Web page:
n. infantile pattern of suckle-swallow movement in which the tongue is placed between incisor teeth or between alveolar ridges during initial stage of swallowing (if persistent can lead to various dental abnormalities) v. [content removed due to Bush campaign to clean up the internet] n. act of nyah-nyah v. pursuing with relentless abandon the need to masticate and thrust the world into every bodily incarnation in order to transform it, via the act of salivation, into nutritive agency

Sunday, March 19, 2006

no protest

So, there was an anti-war protest in Chicago on Saturday, and I thought about going. But in the end, I didn’t exactly. Juan Cole reports on his blog, Informed Comment, that about 7,000 people went, which is more Americans than have died in Iraq, but less than the overall casualties. I had my reasons for not going, and yes, I’m against war in general, and the war in Iraq in specific…

Saturday morning was beautiful here in Chicago – sunny and a little cold, and I was feeling very antsy for motion. So, I went on a long walk and towards the beginning ran into this group of day-protesters in the island between Kedzie, Logan Square, and Milwaukee. I noted how few of them there were, and how they moved around the little concrete island like bags floating in the air. I stopped and sat on a bench and watched them in action. Nearby, a boy played on a skateboard.

Occasionally, a car would blare its horn as it passed--often SUVs with as few as one occupant speckling the interior.

I thought about how protest sort of feels like landscape: you drive by it and say to the kids in the back: “look, honey, did you see the protesters?” much in the same fashion as one might note a pony frolicking in the field, but with less enthusiasm than one would greet a deer dashing across the road. It’s all part of the backdrop, and a family in an SUV can afford to honk their horn in agreement, and I can afford to give the thumbs-up because we’re “safe” from thinking about what all of our daily actions create, and part of what makes us “safe” are the protesters who make us feel a little more comfortable for either having 1) honked our horn, or 2) participated.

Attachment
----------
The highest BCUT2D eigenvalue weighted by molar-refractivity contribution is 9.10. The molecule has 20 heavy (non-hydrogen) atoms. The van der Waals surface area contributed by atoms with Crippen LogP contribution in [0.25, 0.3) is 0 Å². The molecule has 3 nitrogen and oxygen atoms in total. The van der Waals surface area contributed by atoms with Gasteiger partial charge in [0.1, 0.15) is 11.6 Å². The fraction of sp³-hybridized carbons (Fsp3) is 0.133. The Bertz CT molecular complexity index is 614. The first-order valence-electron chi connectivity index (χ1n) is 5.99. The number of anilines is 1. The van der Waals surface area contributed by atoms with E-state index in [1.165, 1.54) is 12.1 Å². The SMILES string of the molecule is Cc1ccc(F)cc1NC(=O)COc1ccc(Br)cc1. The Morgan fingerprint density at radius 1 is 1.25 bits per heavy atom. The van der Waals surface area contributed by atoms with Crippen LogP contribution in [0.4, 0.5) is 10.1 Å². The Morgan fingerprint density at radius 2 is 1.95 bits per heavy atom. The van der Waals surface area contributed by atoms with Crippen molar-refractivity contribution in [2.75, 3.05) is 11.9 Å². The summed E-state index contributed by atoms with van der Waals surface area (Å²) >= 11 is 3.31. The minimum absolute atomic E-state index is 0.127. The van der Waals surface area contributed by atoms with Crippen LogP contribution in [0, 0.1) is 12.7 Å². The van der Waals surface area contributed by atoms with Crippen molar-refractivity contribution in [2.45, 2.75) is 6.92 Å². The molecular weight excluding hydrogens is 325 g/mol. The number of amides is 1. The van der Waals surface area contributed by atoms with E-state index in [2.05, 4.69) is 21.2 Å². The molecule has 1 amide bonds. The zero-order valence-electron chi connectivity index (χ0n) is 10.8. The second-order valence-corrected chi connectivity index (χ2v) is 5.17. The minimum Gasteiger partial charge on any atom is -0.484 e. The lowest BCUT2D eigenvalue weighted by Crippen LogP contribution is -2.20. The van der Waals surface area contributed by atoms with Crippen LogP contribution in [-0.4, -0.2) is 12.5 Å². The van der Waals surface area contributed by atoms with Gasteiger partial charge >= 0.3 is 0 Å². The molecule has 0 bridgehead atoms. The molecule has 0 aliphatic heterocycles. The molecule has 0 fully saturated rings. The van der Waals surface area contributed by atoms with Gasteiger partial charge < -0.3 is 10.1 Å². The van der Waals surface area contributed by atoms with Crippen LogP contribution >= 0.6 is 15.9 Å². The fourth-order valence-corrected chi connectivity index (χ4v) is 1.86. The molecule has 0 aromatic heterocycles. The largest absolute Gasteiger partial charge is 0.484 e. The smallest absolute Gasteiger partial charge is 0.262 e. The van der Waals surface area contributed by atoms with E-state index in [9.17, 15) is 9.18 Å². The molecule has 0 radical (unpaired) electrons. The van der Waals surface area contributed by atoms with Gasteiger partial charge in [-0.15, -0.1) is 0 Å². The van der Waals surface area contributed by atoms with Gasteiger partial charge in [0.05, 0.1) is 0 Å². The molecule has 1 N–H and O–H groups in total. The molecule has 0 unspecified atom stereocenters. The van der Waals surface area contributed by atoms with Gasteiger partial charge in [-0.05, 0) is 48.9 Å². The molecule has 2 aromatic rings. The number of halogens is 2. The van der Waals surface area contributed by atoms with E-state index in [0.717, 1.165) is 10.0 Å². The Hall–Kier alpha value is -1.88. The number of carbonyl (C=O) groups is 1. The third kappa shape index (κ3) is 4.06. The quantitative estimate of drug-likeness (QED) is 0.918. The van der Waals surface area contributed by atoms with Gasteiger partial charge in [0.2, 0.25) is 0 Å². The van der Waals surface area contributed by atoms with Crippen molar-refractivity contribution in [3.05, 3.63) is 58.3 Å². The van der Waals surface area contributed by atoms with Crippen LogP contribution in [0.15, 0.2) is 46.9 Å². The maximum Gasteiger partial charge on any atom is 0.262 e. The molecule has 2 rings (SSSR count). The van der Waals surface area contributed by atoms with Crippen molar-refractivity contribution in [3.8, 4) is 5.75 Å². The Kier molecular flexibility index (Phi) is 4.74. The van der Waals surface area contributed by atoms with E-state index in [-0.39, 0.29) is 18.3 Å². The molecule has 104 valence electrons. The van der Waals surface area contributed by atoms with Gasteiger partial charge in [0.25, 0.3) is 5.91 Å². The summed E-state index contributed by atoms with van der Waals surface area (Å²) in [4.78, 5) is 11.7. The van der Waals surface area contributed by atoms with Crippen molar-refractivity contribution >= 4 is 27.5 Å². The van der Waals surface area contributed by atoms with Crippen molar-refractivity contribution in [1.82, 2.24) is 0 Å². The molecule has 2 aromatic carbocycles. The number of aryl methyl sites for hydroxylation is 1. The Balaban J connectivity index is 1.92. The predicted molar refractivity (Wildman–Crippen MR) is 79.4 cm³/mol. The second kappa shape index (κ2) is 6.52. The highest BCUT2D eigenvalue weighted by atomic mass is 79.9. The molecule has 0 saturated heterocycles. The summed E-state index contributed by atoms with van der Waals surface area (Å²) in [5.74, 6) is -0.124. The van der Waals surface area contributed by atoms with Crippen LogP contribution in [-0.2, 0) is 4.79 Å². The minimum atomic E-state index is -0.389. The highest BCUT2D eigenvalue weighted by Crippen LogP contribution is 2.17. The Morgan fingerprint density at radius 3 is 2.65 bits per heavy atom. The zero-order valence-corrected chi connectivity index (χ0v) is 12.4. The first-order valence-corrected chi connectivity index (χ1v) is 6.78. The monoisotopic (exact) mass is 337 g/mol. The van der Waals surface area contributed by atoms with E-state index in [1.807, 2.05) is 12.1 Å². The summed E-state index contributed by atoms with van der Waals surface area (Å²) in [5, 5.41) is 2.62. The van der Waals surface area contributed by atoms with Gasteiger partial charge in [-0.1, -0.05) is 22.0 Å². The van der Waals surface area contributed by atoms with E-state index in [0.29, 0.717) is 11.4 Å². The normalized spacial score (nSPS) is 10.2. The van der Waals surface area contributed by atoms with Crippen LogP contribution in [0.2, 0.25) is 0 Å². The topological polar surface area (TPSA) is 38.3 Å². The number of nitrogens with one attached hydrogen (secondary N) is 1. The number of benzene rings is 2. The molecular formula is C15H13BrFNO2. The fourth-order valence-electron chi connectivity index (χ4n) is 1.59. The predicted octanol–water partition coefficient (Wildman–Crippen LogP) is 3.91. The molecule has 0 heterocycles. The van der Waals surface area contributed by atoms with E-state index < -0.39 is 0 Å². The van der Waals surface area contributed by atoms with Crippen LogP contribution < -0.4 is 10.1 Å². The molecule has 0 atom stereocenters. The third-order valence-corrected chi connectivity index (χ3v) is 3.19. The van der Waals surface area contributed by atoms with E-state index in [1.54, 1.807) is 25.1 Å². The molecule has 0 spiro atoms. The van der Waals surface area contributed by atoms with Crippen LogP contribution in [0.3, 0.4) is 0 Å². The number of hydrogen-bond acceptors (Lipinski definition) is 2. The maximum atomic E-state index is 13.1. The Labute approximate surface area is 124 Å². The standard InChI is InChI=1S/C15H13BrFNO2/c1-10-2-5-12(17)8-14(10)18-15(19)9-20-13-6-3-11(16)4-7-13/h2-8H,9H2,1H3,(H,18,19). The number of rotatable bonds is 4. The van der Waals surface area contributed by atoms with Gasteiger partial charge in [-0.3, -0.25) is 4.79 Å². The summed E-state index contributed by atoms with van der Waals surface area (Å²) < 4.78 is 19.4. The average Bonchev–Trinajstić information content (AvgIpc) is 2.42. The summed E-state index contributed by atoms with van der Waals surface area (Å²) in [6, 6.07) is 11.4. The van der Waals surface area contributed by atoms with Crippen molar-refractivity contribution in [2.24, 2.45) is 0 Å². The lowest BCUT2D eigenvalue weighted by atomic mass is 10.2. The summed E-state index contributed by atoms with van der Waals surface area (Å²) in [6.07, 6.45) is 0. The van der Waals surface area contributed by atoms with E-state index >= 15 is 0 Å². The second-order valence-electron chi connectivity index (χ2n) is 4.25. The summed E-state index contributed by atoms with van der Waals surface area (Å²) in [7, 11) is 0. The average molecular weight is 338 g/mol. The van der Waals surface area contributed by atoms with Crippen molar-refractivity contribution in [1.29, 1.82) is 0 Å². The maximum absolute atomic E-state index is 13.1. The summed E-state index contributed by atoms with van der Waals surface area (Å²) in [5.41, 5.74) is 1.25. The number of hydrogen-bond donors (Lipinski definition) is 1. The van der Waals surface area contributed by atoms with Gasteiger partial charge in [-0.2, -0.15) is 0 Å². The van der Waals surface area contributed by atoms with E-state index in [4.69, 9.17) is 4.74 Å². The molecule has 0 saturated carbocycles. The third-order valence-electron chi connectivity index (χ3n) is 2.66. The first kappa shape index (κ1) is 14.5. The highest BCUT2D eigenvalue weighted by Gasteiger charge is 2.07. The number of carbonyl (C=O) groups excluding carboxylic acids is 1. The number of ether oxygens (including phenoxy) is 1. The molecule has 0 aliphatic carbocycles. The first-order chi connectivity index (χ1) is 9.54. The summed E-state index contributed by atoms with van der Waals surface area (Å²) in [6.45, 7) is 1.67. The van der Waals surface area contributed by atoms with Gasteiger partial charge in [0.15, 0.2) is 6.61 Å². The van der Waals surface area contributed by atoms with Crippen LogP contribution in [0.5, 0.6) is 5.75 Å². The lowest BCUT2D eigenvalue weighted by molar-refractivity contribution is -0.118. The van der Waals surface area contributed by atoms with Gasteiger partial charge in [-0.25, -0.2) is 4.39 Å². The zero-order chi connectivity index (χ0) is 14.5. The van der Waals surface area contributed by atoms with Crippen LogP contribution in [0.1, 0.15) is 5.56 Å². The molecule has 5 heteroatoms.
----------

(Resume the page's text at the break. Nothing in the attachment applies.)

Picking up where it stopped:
I’ve been to protests and sometimes they feel like a coming together of energies, and sometimes they feel like aggregates of little atoms spinning round and round.

Instead of going to the protest on Saturday evening, I went to a screening of two political films, one of which is in progress, and the other of which is pretty much finished. The Busker Gallery is supporting these screenings for the next few months in a series called “spec.”

The first was a series of newfound film archives from a missionary who worked in Vietnam (during the Vietnam war), Korea, and Cuba among other places. The films were incredible… one still of a dead GI’s foot as it was helicoptered away from the fields… spoke legions. Sometimes the missionary films were propagandistic against the commies, and sometimes they were eerily silent collections of faces and motions: objects all, but somehow more tangible for the editorial work that placed a pilot’s blank expression next to a soldier’s pinched squeeze as he lifted his buddy into the helicopter.

By the way, this film is the one that is in progress, and I was totally amazed at what this 22-year-old video artist had found in his family’s personal archive. rc is b’s roommate, and if you’re interested in such, his project still needs funding… most of the film stock is damaged and needs to be cleaned before he can start making some kind of narrative sense out of it.